The Specialty Food Association hosted its 2022 Summer Fancy Food Show last week at the Jacob Javits Center located in New York City. Thousands of exhibitors showcased their products at the largest specialty food and beverage event in North America. While we saw the usual trends for specialty diets, such as vegan, keto, and GF, there were several that stood out from the crowd.
Talk about standing out from the crowd, companies are using edgy marketing to appeal to their target audience. GrownA*Foods is a vegan company selling mac and cheese intended to “feed your inner child”. GrownAs*Mac is full of funny sayings on its packaging, like its directions on how to make the mac and cheese.
Have you ever been told by your grandmother that you should eat something because you look too skinny? Yeah, me too. Matzo Project brings you matzo chips with flavor and sass. The company took a food that is culturally consumed but commonly known lacked flavor and sprinkled it with a familiar voice. With sayings like “A good snack for the plane (if you ever came to visit)” and “A little spicy for me, but my Joshy loves them” this snack is sure to make you call your Nana just so she can remind you of how seldom you call her.
New Age Protein Skin Chip
The rise in high protein and low carb snacks has allowed for more innovative products to enter the market. Flock Foods is the maker of Flock chicken skin chips, a new alternative to the typical pork rind chips. Flock Chicken Chips has 13g of protein and 1g of carbs or less in each bag. They currently have a 6, “seasoned to perfect” flavors, offering a guilt-free swap for potato chips.
It doesn’t stop at chicken skins; fish skins are also entering in the dried snack category. Deli Hwang is Korean snack company with a line of dried roasted pollock sticks. They display three of their flavors: sweet roasted, original roasted, and spicy roasted.
The pandemic trend of courageous consumer looking for more and exciting flavors, including experimenting with varying heat levels continues today. Check out our post on scotch bonnet pepper. Consumers are not afraid to move up the Scoville rating anymore. We saw several hot sauces companies, like Queen Majesty and Fynbos Fine Foods, offering scotch bonnet, habanero, and peri-peri hot sauces. We also saw a few emerging companies offering family culinary traditions in a jar, kimchi! Companies like Chi Kitchen and Lucky foods are bringing generations of family traditions to the market. Products like kimchi, kimchi hot sauce and kimchi mayo are sure to spice up pantries across America.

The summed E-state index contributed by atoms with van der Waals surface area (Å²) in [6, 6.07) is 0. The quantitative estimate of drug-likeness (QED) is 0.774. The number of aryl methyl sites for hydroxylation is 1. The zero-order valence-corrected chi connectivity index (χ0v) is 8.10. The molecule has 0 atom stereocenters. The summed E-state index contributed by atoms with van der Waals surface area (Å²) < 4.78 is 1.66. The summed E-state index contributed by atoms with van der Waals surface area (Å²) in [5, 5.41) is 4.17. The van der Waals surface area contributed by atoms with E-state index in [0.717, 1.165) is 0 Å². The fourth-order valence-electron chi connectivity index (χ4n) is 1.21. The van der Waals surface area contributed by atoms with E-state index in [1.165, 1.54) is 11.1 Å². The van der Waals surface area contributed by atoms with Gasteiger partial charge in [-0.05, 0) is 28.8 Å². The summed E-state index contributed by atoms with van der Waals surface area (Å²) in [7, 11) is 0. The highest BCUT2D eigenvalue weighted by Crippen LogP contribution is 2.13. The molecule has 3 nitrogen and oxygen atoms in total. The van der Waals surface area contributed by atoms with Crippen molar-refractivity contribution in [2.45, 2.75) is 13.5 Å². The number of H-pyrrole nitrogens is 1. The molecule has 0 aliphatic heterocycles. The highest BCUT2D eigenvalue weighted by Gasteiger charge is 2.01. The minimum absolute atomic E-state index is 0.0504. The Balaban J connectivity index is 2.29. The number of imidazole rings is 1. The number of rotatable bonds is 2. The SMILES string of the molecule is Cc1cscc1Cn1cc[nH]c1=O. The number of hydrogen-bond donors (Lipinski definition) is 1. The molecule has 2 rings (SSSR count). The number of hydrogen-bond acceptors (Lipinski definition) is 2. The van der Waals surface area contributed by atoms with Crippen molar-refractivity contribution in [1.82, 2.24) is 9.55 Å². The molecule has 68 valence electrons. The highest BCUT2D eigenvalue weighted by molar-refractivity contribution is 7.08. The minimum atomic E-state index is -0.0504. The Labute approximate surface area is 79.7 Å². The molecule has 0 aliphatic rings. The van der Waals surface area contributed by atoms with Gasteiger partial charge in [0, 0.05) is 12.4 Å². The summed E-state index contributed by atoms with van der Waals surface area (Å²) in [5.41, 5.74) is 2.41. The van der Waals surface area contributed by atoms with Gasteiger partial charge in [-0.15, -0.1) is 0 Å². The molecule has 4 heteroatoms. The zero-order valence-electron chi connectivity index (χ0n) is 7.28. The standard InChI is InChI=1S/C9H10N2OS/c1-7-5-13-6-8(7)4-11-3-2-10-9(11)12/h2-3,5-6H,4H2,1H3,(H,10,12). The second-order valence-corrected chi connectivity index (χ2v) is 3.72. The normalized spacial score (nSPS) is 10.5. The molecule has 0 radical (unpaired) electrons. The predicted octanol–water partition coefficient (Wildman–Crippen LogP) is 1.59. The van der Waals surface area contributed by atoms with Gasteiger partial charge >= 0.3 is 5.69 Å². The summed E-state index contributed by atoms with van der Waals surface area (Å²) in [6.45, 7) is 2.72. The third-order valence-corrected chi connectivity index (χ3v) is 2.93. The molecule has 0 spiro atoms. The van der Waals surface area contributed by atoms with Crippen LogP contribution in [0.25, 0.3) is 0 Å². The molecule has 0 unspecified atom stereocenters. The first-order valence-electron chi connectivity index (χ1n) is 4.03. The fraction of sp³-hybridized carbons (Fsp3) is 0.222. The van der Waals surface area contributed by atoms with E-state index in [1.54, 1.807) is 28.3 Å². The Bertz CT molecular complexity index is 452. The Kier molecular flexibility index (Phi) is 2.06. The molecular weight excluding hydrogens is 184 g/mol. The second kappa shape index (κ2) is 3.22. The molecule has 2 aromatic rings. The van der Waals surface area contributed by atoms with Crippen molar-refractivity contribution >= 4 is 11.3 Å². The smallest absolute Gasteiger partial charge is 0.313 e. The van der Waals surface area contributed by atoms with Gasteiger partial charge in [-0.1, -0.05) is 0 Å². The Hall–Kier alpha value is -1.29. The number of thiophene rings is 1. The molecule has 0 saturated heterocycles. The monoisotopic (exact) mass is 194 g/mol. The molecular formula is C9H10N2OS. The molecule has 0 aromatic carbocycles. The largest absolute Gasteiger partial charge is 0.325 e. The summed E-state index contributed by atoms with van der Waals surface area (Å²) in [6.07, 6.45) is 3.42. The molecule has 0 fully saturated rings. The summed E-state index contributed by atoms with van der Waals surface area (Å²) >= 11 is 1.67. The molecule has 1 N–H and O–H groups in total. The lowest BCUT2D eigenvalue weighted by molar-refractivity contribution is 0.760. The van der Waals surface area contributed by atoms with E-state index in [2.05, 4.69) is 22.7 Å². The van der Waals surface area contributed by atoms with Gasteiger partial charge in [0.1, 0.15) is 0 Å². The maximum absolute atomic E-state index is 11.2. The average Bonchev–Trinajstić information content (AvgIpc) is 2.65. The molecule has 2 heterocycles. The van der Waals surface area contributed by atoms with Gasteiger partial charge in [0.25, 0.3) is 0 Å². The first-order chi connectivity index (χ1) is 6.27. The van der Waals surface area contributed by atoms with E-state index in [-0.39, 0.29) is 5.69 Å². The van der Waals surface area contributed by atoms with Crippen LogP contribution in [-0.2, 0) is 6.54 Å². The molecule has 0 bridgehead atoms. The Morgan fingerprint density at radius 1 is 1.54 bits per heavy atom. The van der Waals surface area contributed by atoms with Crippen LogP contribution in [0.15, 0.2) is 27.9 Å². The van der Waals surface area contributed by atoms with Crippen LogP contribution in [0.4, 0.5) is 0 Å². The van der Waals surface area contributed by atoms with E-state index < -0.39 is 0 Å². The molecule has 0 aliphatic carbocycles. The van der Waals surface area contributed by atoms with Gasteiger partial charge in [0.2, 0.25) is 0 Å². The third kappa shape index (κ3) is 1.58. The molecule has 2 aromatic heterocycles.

Chili crunch oil, or chile crisp, is gaining popularity in recent years. Read more on the rise of chili crunch here. Traditionally used in Chinese cuisine, two emerging companies are adding a Latin twist to the mix. Chingona Salsa Macha and Don Chilio presented their versions of the crunchy and spicy condiment, adding a new experience to a centuries-old tradition.
Ginger is the New Turmeric
At the height of the pandemic, turmeric became the hot, functional ingredient for food and beverages companies. Items like lattes, cereals, tonics, and supplements were calling out turmeric as their main ingredient. It was a great marketing claim during a time where consumers were increasingly becoming aware of their immune system and how to care for it at home. Ginger made quite the appearance at the show this year.
Taste Good, Do Better
Now more than ever, better-for-you and the planet are being offered as a snacking alternative. Naturally imperfect foods that would have otherwise contributed to food waste is now being made into a delicious snack by Uglies, a snack company dedicated to reducing waste. Rhythm foods offer nutritional vegetable snacks that are ethically sourced for fresh ingredients. Root Foods is “redefining snacking” by bringing flavorful snacks sourced from small, sustainably local farmers.
Similar to the snacking alternatives mentioned above, one functional ingredient that shined throughout the entire show was mushroom! Mushrooms are now being used functionally in teas, coffees, and dried snacks. Mush Garden and Popadelics are snack companies offering product lines of shiitake mushrooms as a savory and crispy snack. An alternative to chips we found particularly interesting was from the UK company, Karma Bites. Karma Bites has masterfully created a line of tasty, popped lotus seeds. We were pleasantly surprised its flavor and texture of this uncommon ingredient. They even had the popular peri-peri flavor profile as part of their product line.
Mixing up the Norm
Mocktails and immunity-boosting drinks also saw an increase in popularity during the pandemic, read more here. Hella Cocktail Co. created a line of Bitters & Soda that can be enjoyed alone as a non-alcoholic option or used as a base mixer. Their product line includes flavors like ginger & turmeric, naturally, and a classic Aperol spritz that are ready to drink. Sparkling water that is craft brewed, you read that right, is something new to come to market by Hoplark. Get “hoppy” with their line of hop tea, sparking water, and non-alcoholic beer.
Other Notable Trends
An exhibitor at this year’s show tapped into immunity-boosting trend in an innovative and easily consumable way. Mighty Gum Immunity is giving consumers fresh breath and vitamins in one in their chewing gum product. This functional chewing gum uses extracts from elderberry, Ashwagandha, Reishi mushrooms and is packed with immunity boosting vitamins.
Another trend we noticed was the marketing claim of companies crafting their product in small batches. It lends the idea that the product is artisanal, hand-crafted, and not made in a factory. Consumers seek food companies with a human touch. They want to ensure that they are feeding themselves or their families by a company they can trust.
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